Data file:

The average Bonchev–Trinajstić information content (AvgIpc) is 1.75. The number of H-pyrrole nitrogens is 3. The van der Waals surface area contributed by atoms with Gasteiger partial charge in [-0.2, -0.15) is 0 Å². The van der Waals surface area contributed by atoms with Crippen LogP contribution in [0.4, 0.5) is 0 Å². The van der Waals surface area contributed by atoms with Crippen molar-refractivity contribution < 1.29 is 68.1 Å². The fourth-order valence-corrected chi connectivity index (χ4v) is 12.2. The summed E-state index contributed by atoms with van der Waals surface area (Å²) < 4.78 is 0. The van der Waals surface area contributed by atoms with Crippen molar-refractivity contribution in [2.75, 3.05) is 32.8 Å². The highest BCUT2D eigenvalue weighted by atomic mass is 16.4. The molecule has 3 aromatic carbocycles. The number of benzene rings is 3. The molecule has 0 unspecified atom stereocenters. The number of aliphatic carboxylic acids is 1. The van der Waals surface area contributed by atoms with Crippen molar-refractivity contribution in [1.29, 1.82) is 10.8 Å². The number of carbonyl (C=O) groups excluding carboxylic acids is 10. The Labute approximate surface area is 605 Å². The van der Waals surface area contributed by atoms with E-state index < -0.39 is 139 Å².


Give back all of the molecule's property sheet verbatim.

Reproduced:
The average Bonchev–Trinajstić information content (AvgIpc) is 1.75. The number of H-pyrrole nitrogens is 3. The van der Waals surface area contributed by atoms with Gasteiger partial charge in [-0.2, -0.15) is 0 Å². The van der Waals surface area contributed by atoms with Crippen LogP contribution in [0.4, 0.5) is 0 Å². The van der Waals surface area contributed by atoms with Crippen molar-refractivity contribution < 1.29 is 68.1 Å². The fourth-order valence-corrected chi connectivity index (χ4v) is 12.2. The summed E-state index contributed by atoms with van der Waals surface area (Å²) < 4.78 is 0. The van der Waals surface area contributed by atoms with Crippen molar-refractivity contribution in [2.75, 3.05) is 32.8 Å². The highest BCUT2D eigenvalue weighted by atomic mass is 16.4. The molecule has 3 aromatic carbocycles. The number of benzene rings is 3. The molecule has 0 unspecified atom stereocenters. The number of aliphatic carboxylic acids is 1. The van der Waals surface area contributed by atoms with Crippen molar-refractivity contribution in [1.29, 1.82) is 10.8 Å². The number of carbonyl (C=O) groups excluding carboxylic acids is 10. The Labute approximate surface area is 605 Å². The van der Waals surface area contributed by atoms with E-state index < -0.39 is 139 Å².